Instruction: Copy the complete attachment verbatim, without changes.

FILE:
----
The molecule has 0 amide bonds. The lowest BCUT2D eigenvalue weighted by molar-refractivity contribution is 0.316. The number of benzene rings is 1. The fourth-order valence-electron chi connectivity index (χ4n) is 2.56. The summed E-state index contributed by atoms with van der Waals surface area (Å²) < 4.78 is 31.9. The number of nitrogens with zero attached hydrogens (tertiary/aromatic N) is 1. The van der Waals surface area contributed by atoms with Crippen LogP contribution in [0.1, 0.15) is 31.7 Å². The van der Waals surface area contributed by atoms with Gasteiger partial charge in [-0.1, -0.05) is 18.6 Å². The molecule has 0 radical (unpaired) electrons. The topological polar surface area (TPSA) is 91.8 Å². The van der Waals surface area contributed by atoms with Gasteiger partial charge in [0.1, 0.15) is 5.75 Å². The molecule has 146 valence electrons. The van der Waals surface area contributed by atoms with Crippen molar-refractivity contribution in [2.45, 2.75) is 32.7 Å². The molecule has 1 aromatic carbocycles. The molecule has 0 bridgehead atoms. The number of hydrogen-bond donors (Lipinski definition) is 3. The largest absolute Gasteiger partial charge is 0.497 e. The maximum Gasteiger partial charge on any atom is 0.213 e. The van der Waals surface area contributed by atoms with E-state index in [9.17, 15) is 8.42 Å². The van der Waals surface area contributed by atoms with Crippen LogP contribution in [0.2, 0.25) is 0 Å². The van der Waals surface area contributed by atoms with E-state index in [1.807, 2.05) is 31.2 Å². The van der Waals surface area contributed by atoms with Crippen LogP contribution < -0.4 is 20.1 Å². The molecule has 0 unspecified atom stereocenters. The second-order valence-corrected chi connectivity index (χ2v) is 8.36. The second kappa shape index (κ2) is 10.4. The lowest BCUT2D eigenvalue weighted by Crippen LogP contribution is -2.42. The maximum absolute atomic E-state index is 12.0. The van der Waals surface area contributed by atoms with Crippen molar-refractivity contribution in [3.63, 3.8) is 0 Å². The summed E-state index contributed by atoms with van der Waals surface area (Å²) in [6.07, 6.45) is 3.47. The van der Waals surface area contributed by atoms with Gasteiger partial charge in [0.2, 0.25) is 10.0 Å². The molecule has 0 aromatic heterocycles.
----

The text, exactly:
The molecule has 0 amide bonds. The lowest BCUT2D eigenvalue weighted by molar-refractivity contribution is 0.316. The number of benzene rings is 1. The fourth-order valence-electron chi connectivity index (χ4n) is 2.56. The summed E-state index contributed by atoms with van der Waals surface area (Å²) < 4.78 is 31.9. The number of nitrogens with zero attached hydrogens (tertiary/aromatic N) is 1. The van der Waals surface area contributed by atoms with Crippen LogP contribution in [0.1, 0.15) is 31.7 Å². The van der Waals surface area contributed by atoms with Gasteiger partial charge in [-0.1, -0.05) is 18.6 Å². The molecule has 0 radical (unpaired) electrons. The topological polar surface area (TPSA) is 91.8 Å². The van der Waals surface area contributed by atoms with Gasteiger partial charge in [0.1, 0.15) is 5.75 Å². The molecule has 146 valence electrons. The van der Waals surface area contributed by atoms with Crippen molar-refractivity contribution in [2.45, 2.75) is 32.7 Å². The molecule has 1 aromatic carbocycles. The molecule has 0 bridgehead atoms. The number of hydrogen-bond donors (Lipinski definition) is 3. The largest absolute Gasteiger partial charge is 0.497 e. The maximum Gasteiger partial charge on any atom is 0.213 e. The van der Waals surface area contributed by atoms with E-state index in [9.17, 15) is 8.42 Å². The van der Waals surface area contributed by atoms with Crippen LogP contribution in [0.2, 0.25) is 0 Å². The van der Waals surface area contributed by atoms with E-state index in [1.807, 2.05) is 31.2 Å². The van der Waals surface area contributed by atoms with Crippen LogP contribution < -0.4 is 20.1 Å². The molecule has 0 unspecified atom stereocenters. The second-order valence-corrected chi connectivity index (χ2v) is 8.36. The second kappa shape index (κ2) is 10.4. The lowest BCUT2D eigenvalue weighted by Crippen LogP contribution is -2.42. The maximum absolute atomic E-state index is 12.0. The van der Waals surface area contributed by atoms with Crippen molar-refractivity contribution in [3.63, 3.8) is 0 Å². The summed E-state index contributed by atoms with van der Waals surface area (Å²) in [6.07, 6.45) is 3.47. The van der Waals surface area contributed by atoms with Gasteiger partial charge in [0.2, 0.25) is 10.0 Å². The molecule has 0 aromatic heterocycles.